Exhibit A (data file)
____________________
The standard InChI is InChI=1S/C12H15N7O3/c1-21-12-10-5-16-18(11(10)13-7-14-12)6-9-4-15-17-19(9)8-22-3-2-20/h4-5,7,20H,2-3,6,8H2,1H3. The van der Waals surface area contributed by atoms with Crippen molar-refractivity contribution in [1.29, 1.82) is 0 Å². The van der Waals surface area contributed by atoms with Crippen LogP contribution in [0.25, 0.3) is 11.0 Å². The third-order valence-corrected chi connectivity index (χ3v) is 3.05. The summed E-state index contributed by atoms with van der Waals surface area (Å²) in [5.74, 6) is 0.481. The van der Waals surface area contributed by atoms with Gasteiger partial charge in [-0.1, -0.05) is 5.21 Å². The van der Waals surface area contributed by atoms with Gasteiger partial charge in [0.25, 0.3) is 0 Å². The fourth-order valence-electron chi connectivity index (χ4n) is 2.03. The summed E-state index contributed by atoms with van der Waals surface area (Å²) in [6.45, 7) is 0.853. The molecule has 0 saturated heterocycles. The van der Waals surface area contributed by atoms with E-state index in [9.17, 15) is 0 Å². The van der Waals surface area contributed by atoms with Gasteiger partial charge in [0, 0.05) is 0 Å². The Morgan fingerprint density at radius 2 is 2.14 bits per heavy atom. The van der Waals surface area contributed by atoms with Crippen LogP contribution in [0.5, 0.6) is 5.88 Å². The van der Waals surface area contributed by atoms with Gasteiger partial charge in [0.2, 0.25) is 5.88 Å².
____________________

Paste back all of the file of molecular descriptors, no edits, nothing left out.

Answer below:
The standard InChI is InChI=1S/C12H15N7O3/c1-21-12-10-5-16-18(11(10)13-7-14-12)6-9-4-15-17-19(9)8-22-3-2-20/h4-5,7,20H,2-3,6,8H2,1H3. The van der Waals surface area contributed by atoms with Crippen molar-refractivity contribution in [1.29, 1.82) is 0 Å². The van der Waals surface area contributed by atoms with Crippen LogP contribution in [0.25, 0.3) is 11.0 Å². The third-order valence-corrected chi connectivity index (χ3v) is 3.05. The summed E-state index contributed by atoms with van der Waals surface area (Å²) in [5.74, 6) is 0.481. The van der Waals surface area contributed by atoms with Gasteiger partial charge in [-0.1, -0.05) is 5.21 Å². The van der Waals surface area contributed by atoms with Gasteiger partial charge in [0.25, 0.3) is 0 Å². The fourth-order valence-electron chi connectivity index (χ4n) is 2.03. The summed E-state index contributed by atoms with van der Waals surface area (Å²) in [6.45, 7) is 0.853. The molecule has 0 saturated heterocycles. The van der Waals surface area contributed by atoms with E-state index in [9.17, 15) is 0 Å². The van der Waals surface area contributed by atoms with Gasteiger partial charge in [0, 0.05) is 0 Å². The Morgan fingerprint density at radius 2 is 2.14 bits per heavy atom. The van der Waals surface area contributed by atoms with Crippen LogP contribution in [0.5, 0.6) is 5.88 Å². The van der Waals surface area contributed by atoms with Gasteiger partial charge in [0.2, 0.25) is 5.88 Å².